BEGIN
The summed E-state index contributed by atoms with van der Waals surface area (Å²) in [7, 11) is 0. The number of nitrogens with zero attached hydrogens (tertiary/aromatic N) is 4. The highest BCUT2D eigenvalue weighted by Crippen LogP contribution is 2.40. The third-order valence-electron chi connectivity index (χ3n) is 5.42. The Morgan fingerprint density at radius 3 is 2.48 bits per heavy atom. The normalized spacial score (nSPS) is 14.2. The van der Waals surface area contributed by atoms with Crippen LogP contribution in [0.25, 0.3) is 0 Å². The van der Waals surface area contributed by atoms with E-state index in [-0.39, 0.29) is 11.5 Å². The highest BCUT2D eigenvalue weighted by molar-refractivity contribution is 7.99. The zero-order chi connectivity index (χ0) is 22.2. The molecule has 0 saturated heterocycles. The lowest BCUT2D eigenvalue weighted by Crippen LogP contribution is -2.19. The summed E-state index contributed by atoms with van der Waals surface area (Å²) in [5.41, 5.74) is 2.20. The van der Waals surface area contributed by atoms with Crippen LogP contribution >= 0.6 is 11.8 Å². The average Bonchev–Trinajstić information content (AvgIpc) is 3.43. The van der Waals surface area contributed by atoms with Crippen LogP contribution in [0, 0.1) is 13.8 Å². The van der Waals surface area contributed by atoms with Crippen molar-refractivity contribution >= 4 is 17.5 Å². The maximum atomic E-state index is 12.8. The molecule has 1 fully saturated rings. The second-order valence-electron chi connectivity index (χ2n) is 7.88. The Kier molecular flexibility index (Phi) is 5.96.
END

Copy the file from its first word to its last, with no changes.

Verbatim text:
The summed E-state index contributed by atoms with van der Waals surface area (Å²) in [7, 11) is 0. The number of nitrogens with zero attached hydrogens (tertiary/aromatic N) is 4. The highest BCUT2D eigenvalue weighted by Crippen LogP contribution is 2.40. The third-order valence-electron chi connectivity index (χ3n) is 5.42. The Morgan fingerprint density at radius 3 is 2.48 bits per heavy atom. The normalized spacial score (nSPS) is 14.2. The van der Waals surface area contributed by atoms with Crippen LogP contribution in [0.25, 0.3) is 0 Å². The van der Waals surface area contributed by atoms with E-state index in [-0.39, 0.29) is 11.5 Å². The highest BCUT2D eigenvalue weighted by molar-refractivity contribution is 7.99. The zero-order chi connectivity index (χ0) is 22.2. The molecule has 0 saturated heterocycles. The lowest BCUT2D eigenvalue weighted by Crippen LogP contribution is -2.19. The summed E-state index contributed by atoms with van der Waals surface area (Å²) in [5.41, 5.74) is 2.20. The van der Waals surface area contributed by atoms with Crippen LogP contribution >= 0.6 is 11.8 Å². The average Bonchev–Trinajstić information content (AvgIpc) is 3.43. The van der Waals surface area contributed by atoms with Crippen LogP contribution in [0, 0.1) is 13.8 Å². The van der Waals surface area contributed by atoms with Crippen molar-refractivity contribution >= 4 is 17.5 Å². The maximum atomic E-state index is 12.8. The molecule has 1 fully saturated rings. The second-order valence-electron chi connectivity index (χ2n) is 7.88. The Kier molecular flexibility index (Phi) is 5.96.